While the prefabricated asphalt-based waterproof roofing membranes 10 and 110 may include a layer of top surfacing materials, such as granules, mica, talc, etc. intermediate the top surfaces of the top asphalt layers 22 and 122 and the highly reflective coating layers 26 and 126 or on the highly reflective coating layers 26 and 126, the preferred embodiments of the prefabricated asphalt-based waterproof roofing membranes 10 and 110 do not include any such layer of traditional top surfacing materials. The presence of such a layer of traditional top surfacing materials could adversely affect the adhesion between the highly reflective coating layers 26 and 126 and the top asphalt layers 22 and 122 and/or could reduce the reflectivity of the top surfaces 28 and 128 of the highly reflective coatings 26 and 126.

The reinforcing substrates 20 and 120 of the prefabricated asphalt-based waterproof roofing membranes 10 and 110 may be any of the conventional reinforcing substrates commonly used in asphalt-based waterproof roofing membranes to provide the membranes with the necessary strength and flexibility, such as, but not limited to: a non-woven fiberglass mat, a reinforced fiberglass mat, a non-woven polyester mat, a reinforced polyester mat, a veiled scrim of various fiber combinations, or a laminated composite of two or more of the preceding reinforcing substrates.

The compositions of the asphalt saturating the reinforcing substrates 20 and 120 and forming the top and bottom layers 22, 24 and 122, 124 on the reinforcing substrates 20 and 120 may be any of the asphalt compositions discussed above and/or commonly used in asphalt-based waterproof roofing membranes. These asphalt compositions may include fire retardant chemicals, and typically, range from mineral filled oxidized asphalts to polymer-modified asphalts that are modified with modifiers, such as thermoplastics [Amorphous Polypropylene (APP)], rubbers [Styrene-Butadiene-Styrene (SBS)], and other polymers, antioxidants, resins, oils, etc. The polymer-modified asphalts may also include mineral fillers.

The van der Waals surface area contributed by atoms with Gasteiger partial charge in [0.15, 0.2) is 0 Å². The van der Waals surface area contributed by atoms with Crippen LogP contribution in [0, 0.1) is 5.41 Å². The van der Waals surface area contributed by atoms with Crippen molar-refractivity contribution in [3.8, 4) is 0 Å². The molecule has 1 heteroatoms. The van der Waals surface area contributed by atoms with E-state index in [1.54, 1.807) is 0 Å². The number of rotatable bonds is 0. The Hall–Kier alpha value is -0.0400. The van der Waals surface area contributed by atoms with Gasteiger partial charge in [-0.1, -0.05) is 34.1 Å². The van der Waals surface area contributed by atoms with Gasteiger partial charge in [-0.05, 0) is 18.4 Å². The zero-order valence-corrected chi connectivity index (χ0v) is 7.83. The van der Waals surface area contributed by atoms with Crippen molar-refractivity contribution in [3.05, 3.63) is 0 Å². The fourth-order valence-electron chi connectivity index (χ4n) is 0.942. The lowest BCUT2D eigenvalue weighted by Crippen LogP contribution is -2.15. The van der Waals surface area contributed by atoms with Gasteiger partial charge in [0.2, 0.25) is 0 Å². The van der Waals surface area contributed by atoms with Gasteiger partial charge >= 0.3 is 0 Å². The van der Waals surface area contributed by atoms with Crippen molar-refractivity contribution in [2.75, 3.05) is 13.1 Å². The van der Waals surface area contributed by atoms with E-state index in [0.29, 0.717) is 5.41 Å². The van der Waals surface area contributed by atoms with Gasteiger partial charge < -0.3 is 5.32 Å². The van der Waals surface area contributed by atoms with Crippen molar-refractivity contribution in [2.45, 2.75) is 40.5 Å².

The highly reflective coating layers 26 and 126 are composed of a polymer binder material or materials and a reflective pigment or pigments, preferably a white pigment, such as but not limited to titanium dioxide, zinc oxide, aluminum oxide, other mineral pigments, or a combination of these pigments in quantities sufficient to make the coating layers 26 and 126 both opaque to solar radiation and highly reflective. The pigments in the highly reflective coating layers 26 and 126 protect: the impermeable polymer primer layers 30 and 130 (when used); the polymer binder materials of the coating layers 26 and 126; and the underlying asphalt layers 22 and 122 of the asphalt saturated and coated reinforcing substrate 20 and 120 from the deleterious effects of ultraviolet radiation. The highly reflective coating layer 26 and 126 may also include additional additives that: aid in limiting the growth of fungi during service; improve fire resistance; enhance heat, light and impact stability; improve the application and flow characteristics of the coating (slip agents, surfactants, thickeners, viscosity depressants, etc.); and reduce the aging rate, discoloration, and dirt adherence of the coating during service. While the highest reflectance values require the highly reflective coating layers 26 and 126 to have smooth top surfaces 28 and 128, it may be feasible to emboss the top surfaces 28 and 128 of the highly reflective coating layers 26 and 126 to enhance the appearance of the top major surfaces 12 and 112 of the prefabricated asphalt-based waterproof roofing membranes 10 and 110 and make the top major surfaces 12 and 112 of the prefabricated asphalt-based waterproof roofing membranes 10 and 110 more slip resistant.